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Theatre Wed Feb 08 2012

Review: American Idiot

american-idiot.jpg

Rock operas and punk rock concept albums have both been around for decades, but it took Green Day singer/guitarist Billie Joe Armstrong to finally combine the two. Co-written and directed by Tony Award winner Michael Mayer, American Idiot -- based on the Green Day album of the same name -- follows three bored, 20-something friends and the differing life paths they take: one stays in the suburbs, one joins the army, and one moves to the big city to follow his rock 'n' roll dreams.

...At least, that's what I could make of the plot. Through choreographed song performances and the occasional non-musical monologue, the characters' storylines are told through a melodramatic collage of anti-Bush/pro-"revolutionary" sentiment, middle-class white male angst, and sloppy Christian allegory (a la "Jesus of Suburbia"). By the end of the production, I wasn't sure what exactly it was trying to say.

Conceptual vagueness aside, American Idiot is a fast-paced, high-energy audiovisual spectacle. The lighting, choreography, set design, and on-stage live band playing the music worked incredibly well together, and what could have ended up an extra-long music video outtake or episode of "Glee" was instead an upbeat, yet intensely raw performance.

And although it was initially weird to hear Armstrong's voice imitated by a cast of male and female musical theater performers, it turns out Green Day's music sounds great on a Broadway stage. On one hand, most of the solo vocal performances sounded weak in comparison to the drums and amplified guitars. But when the cast sang in unison, it brought a new level of energy and emotional heft to the original songs, and in some ways highlighted the band's songwriting chops better than their actual recordings.

Van Hughes, who plays the main character, "Johnny," brought an infectious enthusiasm to both his spoken and vocal duties. What impressed me the most were several scenes where he had to sing and play guitar at the same time. While no one in the cast was noticeably bad, I felt Hughes' performance was a step above everyone else's, and really anchored the show.

American Idiot does exactly what musical theater should, but not much more than that. Despite efforts to wear its socio-political commentary on its sleeve, the performance is best enjoyed without thinking too hard about what you're seeing.

American Idiot runs Tuesdays through Sundays through February 19 at the Oriental Theatre (24 W. Randolph). Tickets start at $35 and can be purchased online, at the box office, or by calling 312-977-1700.

 

j_in_chi / February 11, 2012 8:35 PM

I couldn't agree more. I just saw it and enjoyed it immensely. Though it had little narrative, I still walked away feeling like I had seen a show. The book was painted in broad impressionist strokes by music and imagery rather than by dialogue.

I am going to be careful not to give away anything, but some things to look out for. A drinking pregnant woman and her I-told-you-so friend harping on the husband. A LOT of well-endowed people in their underwear. A beautiful dream scene in a military hospital of some US-invaded sandbox. Some realistically acted bedroom movements (Closer to R than to PG-13). an exquisite dance with rubber hoses. Actual singing of harmony (unlike that Witchy musical that had about as much harmony as Bananarama.) A funny nod to the band being bad (they are far from bad!), and finally some of the best synchronization in the dancing that I have ever seen.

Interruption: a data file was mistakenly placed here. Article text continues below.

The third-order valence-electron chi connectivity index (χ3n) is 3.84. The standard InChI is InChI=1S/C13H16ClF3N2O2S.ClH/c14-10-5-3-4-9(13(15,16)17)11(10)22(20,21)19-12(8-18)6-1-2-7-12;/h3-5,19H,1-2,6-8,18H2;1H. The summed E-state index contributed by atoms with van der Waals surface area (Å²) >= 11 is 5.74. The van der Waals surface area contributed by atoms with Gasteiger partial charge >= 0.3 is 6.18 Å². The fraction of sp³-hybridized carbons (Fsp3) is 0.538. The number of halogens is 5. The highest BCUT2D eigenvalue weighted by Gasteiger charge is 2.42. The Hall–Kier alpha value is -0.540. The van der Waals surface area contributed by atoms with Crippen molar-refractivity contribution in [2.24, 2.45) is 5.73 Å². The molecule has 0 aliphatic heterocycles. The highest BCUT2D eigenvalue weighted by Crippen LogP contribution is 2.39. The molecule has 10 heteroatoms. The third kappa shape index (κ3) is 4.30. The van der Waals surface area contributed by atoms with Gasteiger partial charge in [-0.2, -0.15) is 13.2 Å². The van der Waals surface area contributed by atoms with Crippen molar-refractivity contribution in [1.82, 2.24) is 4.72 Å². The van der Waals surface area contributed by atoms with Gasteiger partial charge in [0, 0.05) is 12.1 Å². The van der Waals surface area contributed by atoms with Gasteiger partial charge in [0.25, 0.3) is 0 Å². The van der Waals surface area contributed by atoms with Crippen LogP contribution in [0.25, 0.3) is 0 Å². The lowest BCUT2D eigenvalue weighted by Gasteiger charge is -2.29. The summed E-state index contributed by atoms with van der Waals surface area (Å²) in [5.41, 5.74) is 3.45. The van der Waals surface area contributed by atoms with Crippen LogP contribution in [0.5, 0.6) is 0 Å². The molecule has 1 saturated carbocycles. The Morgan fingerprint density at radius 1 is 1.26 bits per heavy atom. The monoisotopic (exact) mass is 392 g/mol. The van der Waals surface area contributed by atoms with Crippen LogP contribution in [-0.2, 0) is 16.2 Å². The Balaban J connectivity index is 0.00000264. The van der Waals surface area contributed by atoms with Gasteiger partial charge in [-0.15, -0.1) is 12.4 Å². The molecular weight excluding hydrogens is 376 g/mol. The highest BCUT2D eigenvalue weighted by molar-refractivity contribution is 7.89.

The show is kids, all kids, with no "adults" whatsoever, but merely a nod to some unseen parents. Their youthful energy explodes off of the stage and spills over the audience. The story is about 3 ostensibly common paths of young adulthood in America. The protagonists find increasing suffering as they delay an inevitable "adult life." In what I am sure was an unintended moral message, the American Idiots get a taste of how bad their lives can become when they fail to follow the American Plan.

Some minor complaints:
-Would it kill ya to have an intermission?
-At the end there is someone dancing who logically shouldn't be dancing. But this might just be a "Dorothy, it was all a dream" moment.
-I really wanted to pump my arms and sing along, but I felt that the old fogies around me wouldn't stand for it. Staging it at the Vic or Metro would have helped :)
-I think vizio (a sponsor) could have had a few larger screens for those of us that sat near the back.

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Feature Thu Apr 16 2015

From Chicago to Senegal by Way of the Drum: Interview with Local Filmmaker Mallory Sohmer

By Ana Sekler

Mallory Sohmer is a freelance documentary filmmaker from Chicago and a Columbia College alumna. She co-directed the new film, Drum Beat Journey, the story of four inner-city youth who travel to Petit Mbao, Senegal, to participate in a drumming workshop. The program used music as a vehicle to capture and connect with the young men in an engaging and original way. But this is not just a film about drumming; it's about stepping into another culture to learn about oneself.
Read this feature »

Steve at the Movies Fri May 01 2015

Avengers: Age of Ultron, The Kingdom of Dreams and Madness, Tangerines & Hyena

By Steve Prokopy

Read this column »

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